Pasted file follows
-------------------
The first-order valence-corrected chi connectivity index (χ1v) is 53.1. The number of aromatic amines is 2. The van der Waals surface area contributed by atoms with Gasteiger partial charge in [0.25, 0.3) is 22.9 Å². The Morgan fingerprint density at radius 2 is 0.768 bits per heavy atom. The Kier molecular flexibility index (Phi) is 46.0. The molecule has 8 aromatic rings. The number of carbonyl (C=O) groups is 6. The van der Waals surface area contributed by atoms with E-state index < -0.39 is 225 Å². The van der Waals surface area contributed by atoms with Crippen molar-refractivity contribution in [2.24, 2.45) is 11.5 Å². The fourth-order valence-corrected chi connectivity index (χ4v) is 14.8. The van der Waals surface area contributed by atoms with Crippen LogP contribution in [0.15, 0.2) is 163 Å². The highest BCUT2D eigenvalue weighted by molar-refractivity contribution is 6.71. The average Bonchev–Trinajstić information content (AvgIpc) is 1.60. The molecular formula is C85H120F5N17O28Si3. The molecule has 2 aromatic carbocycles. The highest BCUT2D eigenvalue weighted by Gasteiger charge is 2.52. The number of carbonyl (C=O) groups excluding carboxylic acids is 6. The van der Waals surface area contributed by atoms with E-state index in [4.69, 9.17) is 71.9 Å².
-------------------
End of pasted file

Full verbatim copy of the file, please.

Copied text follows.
The first-order valence-corrected chi connectivity index (χ1v) is 53.1. The number of aromatic amines is 2. The van der Waals surface area contributed by atoms with Gasteiger partial charge in [0.25, 0.3) is 22.9 Å². The Morgan fingerprint density at radius 2 is 0.768 bits per heavy atom. The Kier molecular flexibility index (Phi) is 46.0. The molecule has 8 aromatic rings. The number of carbonyl (C=O) groups is 6. The van der Waals surface area contributed by atoms with E-state index < -0.39 is 225 Å². The van der Waals surface area contributed by atoms with Crippen molar-refractivity contribution in [2.24, 2.45) is 11.5 Å². The fourth-order valence-corrected chi connectivity index (χ4v) is 14.8. The van der Waals surface area contributed by atoms with Crippen LogP contribution in [0.15, 0.2) is 163 Å². The highest BCUT2D eigenvalue weighted by molar-refractivity contribution is 6.71. The average Bonchev–Trinajstić information content (AvgIpc) is 1.60. The molecular formula is C85H120F5N17O28Si3. The molecule has 2 aromatic carbocycles. The highest BCUT2D eigenvalue weighted by Gasteiger charge is 2.52. The number of carbonyl (C=O) groups excluding carboxylic acids is 6. The van der Waals surface area contributed by atoms with E-state index in [4.69, 9.17) is 71.9 Å².